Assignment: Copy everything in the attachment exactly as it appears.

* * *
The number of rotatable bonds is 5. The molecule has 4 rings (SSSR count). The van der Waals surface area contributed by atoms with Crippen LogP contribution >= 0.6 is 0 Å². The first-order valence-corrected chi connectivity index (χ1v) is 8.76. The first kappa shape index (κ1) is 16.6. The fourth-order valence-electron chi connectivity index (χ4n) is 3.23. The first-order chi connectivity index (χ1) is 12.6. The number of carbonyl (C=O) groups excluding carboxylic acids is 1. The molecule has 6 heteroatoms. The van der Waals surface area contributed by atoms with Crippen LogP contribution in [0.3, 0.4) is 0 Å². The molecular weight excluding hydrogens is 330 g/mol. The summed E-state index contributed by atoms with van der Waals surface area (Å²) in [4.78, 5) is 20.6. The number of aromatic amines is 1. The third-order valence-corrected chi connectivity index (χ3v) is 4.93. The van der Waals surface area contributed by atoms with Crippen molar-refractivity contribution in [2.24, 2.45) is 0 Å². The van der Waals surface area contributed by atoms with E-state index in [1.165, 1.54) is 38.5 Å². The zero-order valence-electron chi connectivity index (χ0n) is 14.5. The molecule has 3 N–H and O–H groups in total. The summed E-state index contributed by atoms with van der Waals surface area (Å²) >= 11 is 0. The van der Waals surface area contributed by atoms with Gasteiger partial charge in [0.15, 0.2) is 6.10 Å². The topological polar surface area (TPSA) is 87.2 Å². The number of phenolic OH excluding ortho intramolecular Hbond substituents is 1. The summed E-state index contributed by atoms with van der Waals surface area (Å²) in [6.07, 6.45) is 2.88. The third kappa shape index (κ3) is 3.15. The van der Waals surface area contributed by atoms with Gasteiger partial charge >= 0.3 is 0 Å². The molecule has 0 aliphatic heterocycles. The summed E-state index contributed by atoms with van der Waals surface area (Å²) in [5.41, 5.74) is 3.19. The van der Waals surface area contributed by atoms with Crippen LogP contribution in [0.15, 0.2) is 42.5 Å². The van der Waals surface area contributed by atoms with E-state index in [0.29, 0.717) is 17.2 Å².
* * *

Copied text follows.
The number of rotatable bonds is 5. The molecule has 4 rings (SSSR count). The van der Waals surface area contributed by atoms with Crippen LogP contribution >= 0.6 is 0 Å². The first-order valence-corrected chi connectivity index (χ1v) is 8.76. The first kappa shape index (κ1) is 16.6. The fourth-order valence-electron chi connectivity index (χ4n) is 3.23. The first-order chi connectivity index (χ1) is 12.6. The number of carbonyl (C=O) groups excluding carboxylic acids is 1. The molecule has 6 heteroatoms. The van der Waals surface area contributed by atoms with Crippen LogP contribution in [0.3, 0.4) is 0 Å². The molecular weight excluding hydrogens is 330 g/mol. The summed E-state index contributed by atoms with van der Waals surface area (Å²) in [4.78, 5) is 20.6. The number of aromatic amines is 1. The third-order valence-corrected chi connectivity index (χ3v) is 4.93. The van der Waals surface area contributed by atoms with Crippen molar-refractivity contribution in [2.24, 2.45) is 0 Å². The van der Waals surface area contributed by atoms with E-state index in [1.165, 1.54) is 38.5 Å². The zero-order valence-electron chi connectivity index (χ0n) is 14.5. The molecule has 3 N–H and O–H groups in total. The summed E-state index contributed by atoms with van der Waals surface area (Å²) >= 11 is 0. The van der Waals surface area contributed by atoms with Gasteiger partial charge in [0.15, 0.2) is 6.10 Å². The topological polar surface area (TPSA) is 87.2 Å². The number of phenolic OH excluding ortho intramolecular Hbond substituents is 1. The summed E-state index contributed by atoms with van der Waals surface area (Å²) in [6.07, 6.45) is 2.88. The third kappa shape index (κ3) is 3.15. The van der Waals surface area contributed by atoms with Gasteiger partial charge >= 0.3 is 0 Å². The molecule has 0 aliphatic heterocycles. The summed E-state index contributed by atoms with van der Waals surface area (Å²) in [5.41, 5.74) is 3.19. The van der Waals surface area contributed by atoms with Crippen LogP contribution in [0.15, 0.2) is 42.5 Å². The van der Waals surface area contributed by atoms with E-state index in [0.29, 0.717) is 17.2 Å².